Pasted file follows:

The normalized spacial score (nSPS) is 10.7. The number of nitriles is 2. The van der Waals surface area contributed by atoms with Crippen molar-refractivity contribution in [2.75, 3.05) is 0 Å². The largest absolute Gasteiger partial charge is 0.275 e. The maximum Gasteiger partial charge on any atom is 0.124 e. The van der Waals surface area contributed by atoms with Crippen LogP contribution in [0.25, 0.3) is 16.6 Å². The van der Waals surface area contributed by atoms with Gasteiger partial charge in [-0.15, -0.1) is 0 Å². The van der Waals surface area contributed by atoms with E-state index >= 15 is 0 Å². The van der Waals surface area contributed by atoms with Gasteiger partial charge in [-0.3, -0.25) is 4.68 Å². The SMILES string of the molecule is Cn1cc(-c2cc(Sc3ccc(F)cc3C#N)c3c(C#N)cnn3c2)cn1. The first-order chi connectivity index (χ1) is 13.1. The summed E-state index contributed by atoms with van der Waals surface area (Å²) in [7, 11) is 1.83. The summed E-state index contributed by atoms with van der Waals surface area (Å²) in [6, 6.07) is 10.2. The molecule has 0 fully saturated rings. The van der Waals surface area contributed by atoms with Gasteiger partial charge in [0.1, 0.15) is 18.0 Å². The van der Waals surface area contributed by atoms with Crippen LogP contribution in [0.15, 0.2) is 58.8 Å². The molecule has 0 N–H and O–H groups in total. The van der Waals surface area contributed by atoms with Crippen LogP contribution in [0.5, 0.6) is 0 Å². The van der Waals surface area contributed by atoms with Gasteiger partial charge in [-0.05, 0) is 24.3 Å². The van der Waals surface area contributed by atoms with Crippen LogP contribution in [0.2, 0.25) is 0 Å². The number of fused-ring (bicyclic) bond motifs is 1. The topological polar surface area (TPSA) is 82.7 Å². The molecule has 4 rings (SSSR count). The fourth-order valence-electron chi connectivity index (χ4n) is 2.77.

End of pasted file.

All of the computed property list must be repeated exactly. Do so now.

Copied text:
The normalized spacial score (nSPS) is 10.7. The number of nitriles is 2. The van der Waals surface area contributed by atoms with Crippen molar-refractivity contribution in [2.75, 3.05) is 0 Å². The largest absolute Gasteiger partial charge is 0.275 e. The maximum Gasteiger partial charge on any atom is 0.124 e. The van der Waals surface area contributed by atoms with Crippen LogP contribution in [0.25, 0.3) is 16.6 Å². The van der Waals surface area contributed by atoms with Gasteiger partial charge in [-0.15, -0.1) is 0 Å². The van der Waals surface area contributed by atoms with E-state index >= 15 is 0 Å². The van der Waals surface area contributed by atoms with Gasteiger partial charge in [-0.3, -0.25) is 4.68 Å². The SMILES string of the molecule is Cn1cc(-c2cc(Sc3ccc(F)cc3C#N)c3c(C#N)cnn3c2)cn1. The first-order chi connectivity index (χ1) is 13.1. The summed E-state index contributed by atoms with van der Waals surface area (Å²) in [7, 11) is 1.83. The summed E-state index contributed by atoms with van der Waals surface area (Å²) in [6, 6.07) is 10.2. The molecule has 0 fully saturated rings. The van der Waals surface area contributed by atoms with Gasteiger partial charge in [0.1, 0.15) is 18.0 Å². The van der Waals surface area contributed by atoms with Crippen LogP contribution in [0.15, 0.2) is 58.8 Å². The molecule has 0 N–H and O–H groups in total. The van der Waals surface area contributed by atoms with Crippen LogP contribution in [0.5, 0.6) is 0 Å². The van der Waals surface area contributed by atoms with Gasteiger partial charge in [-0.05, 0) is 24.3 Å². The van der Waals surface area contributed by atoms with Crippen LogP contribution in [0.2, 0.25) is 0 Å². The number of fused-ring (bicyclic) bond motifs is 1. The topological polar surface area (TPSA) is 82.7 Å². The molecule has 4 rings (SSSR count). The fourth-order valence-electron chi connectivity index (χ4n) is 2.77.